Session Title: Rheumatoid Arthritis - Clinical Aspects III: Infections/Risk Factors for Incident Rheumatoid Arthritis/Metrology/Classification/Biomarkers/Predictors of Rheumatolid Arthritis Activity & Severity
Session Type: Abstract Submissions (ACR)
Background/Purpose: Despite the conspicuous increase in available treatment for rheumatoid arthritis [RA], and the shift to early, more aggressive management, there is a paucity of reliable prognostic markers to assist in the stratification of therapy in individual patients. As a result, individualized risk-adapted therapy for patients with RA remains a desirable, but elusive goal. The primary objective of this study was to assess the association between baseline clinical prognostic factors and subsequent DAS remission in early RA patients.
Methods: The study utilised point of care clinical software to collect data from 20 participating rheumatology treatment centres. Newly diagnosed RA patients over the age of 18 years treated at a participating clinic were eligible. Patients were required to have attended the clinic on at least two occasions in 6 months and have at least two available DAS assessments. Clinical predictors of outcome were identified and the list was refined by consensus. Data captured included baseline demographics, mode of disease onset, pattern of joint involvement at onset, smoking status, DAS, RF and CCP titre, time from onset of symptoms to presentation and disease activity at baseline. Statistical analysis utilized a univariate and multivariate logistic regression of DAS28ESR remission 12 months after the first assessment.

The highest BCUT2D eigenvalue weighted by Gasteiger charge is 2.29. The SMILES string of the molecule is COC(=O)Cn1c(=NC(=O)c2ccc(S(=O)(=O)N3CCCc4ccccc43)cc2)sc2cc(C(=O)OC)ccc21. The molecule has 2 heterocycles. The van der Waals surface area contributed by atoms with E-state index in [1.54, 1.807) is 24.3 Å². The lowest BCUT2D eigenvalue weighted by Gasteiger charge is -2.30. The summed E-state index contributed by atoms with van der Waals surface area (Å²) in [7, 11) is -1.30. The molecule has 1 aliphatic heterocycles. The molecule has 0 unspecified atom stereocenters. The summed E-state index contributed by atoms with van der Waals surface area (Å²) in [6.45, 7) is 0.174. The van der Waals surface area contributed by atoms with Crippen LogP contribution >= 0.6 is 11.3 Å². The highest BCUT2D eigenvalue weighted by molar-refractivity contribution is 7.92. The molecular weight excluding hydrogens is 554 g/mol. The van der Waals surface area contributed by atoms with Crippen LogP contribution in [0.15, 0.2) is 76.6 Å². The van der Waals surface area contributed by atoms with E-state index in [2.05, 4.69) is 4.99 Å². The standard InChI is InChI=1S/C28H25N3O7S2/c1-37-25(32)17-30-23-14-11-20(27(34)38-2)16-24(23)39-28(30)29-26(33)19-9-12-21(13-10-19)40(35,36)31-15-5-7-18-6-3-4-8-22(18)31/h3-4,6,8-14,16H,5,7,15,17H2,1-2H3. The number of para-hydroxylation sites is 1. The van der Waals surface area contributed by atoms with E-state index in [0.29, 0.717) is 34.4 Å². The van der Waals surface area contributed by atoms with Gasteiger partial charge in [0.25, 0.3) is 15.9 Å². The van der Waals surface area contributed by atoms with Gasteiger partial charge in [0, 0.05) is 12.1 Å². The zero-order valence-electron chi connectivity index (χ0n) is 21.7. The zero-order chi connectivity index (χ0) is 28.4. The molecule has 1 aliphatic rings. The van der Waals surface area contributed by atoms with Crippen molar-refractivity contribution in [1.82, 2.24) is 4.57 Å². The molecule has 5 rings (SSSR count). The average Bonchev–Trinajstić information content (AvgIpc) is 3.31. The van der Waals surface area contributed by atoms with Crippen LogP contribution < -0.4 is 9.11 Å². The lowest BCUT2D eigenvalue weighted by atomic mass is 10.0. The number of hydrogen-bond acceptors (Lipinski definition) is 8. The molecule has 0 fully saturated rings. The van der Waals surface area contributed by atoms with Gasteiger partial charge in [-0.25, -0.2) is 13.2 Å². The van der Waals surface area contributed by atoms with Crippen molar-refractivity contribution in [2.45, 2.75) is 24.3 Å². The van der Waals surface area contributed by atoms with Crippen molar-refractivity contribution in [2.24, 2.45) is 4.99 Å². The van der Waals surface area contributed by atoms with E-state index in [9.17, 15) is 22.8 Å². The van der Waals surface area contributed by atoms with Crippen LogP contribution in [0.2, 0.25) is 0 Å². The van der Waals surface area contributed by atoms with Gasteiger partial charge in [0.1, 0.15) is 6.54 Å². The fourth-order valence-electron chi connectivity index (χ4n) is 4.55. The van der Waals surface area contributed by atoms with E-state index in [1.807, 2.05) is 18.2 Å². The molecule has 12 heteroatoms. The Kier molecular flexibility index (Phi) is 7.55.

1,121 patients were included in the analysis (71% female, 29% male). 434 patients were RF positive, 265 CCP positive. Mean age 61.3 years (SD 13.4).
The strongest baseline predictors of DAS28ESR remission at 12 months were younger age, male and low disease activity at baseline. There was no statistically significant association between joint onset patterns, mode of onset, RF or CCP status and smoking status.
The association between DAS28ESR remission at 12 months and age was borderline significant. Odds ratio for age was 0.985 (95% CI = (0.969, 1.01)). For each additional decade of age, the odds of being in remission at 12 months decreased by 15% (p = 0.057)
For female patients the odds of being in remission at 12 months was 0.887;for male patients the odds of being in remission at 12 months was 2.00; therefore the odds of a male patient being in remission at 12 months was 2.256 times greater than those for female patients (OR 2.256, 95% CI = (1.384, 3.675), P<0.001.)).
For patients who were in remission at baseline the odds of being in remission at 12 months was 2.44; for patients who were not in remission at baseline the odds of being in remission at 12 months was 0.57; therefore the odds of a patient in remission at baseline being in remission at 12 months were 4.28 time greater than those patients not in remission at baseline (OR 4.28, 95% CI = (2.56, 7.17), P < 0.001.)).
Conclusion: The strongest baseline predictors of DAS remission at 12 months were younger age, low baseline disease activity and male gender. Traditional prognostic factors associated with outcome such as smoking and CCP status were not strong predictors of outcome at 12 months. The study identifies potential high-risk groups that may benefit from more frequent clinical assessment and therapy adjustment. The cohort will be followed over the next five years to provide data on long term outcome.
J. P. de Jager,
M. H. Arnold,
G. O. Littlejohn,
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ACR Meeting Abstracts - https://acrabstracts.org/abstract/a-longitudinal-study-of-prognostic-factors-in-patients-with-early-ra-providing-direction-for-future-clinical-treatment-predict-study/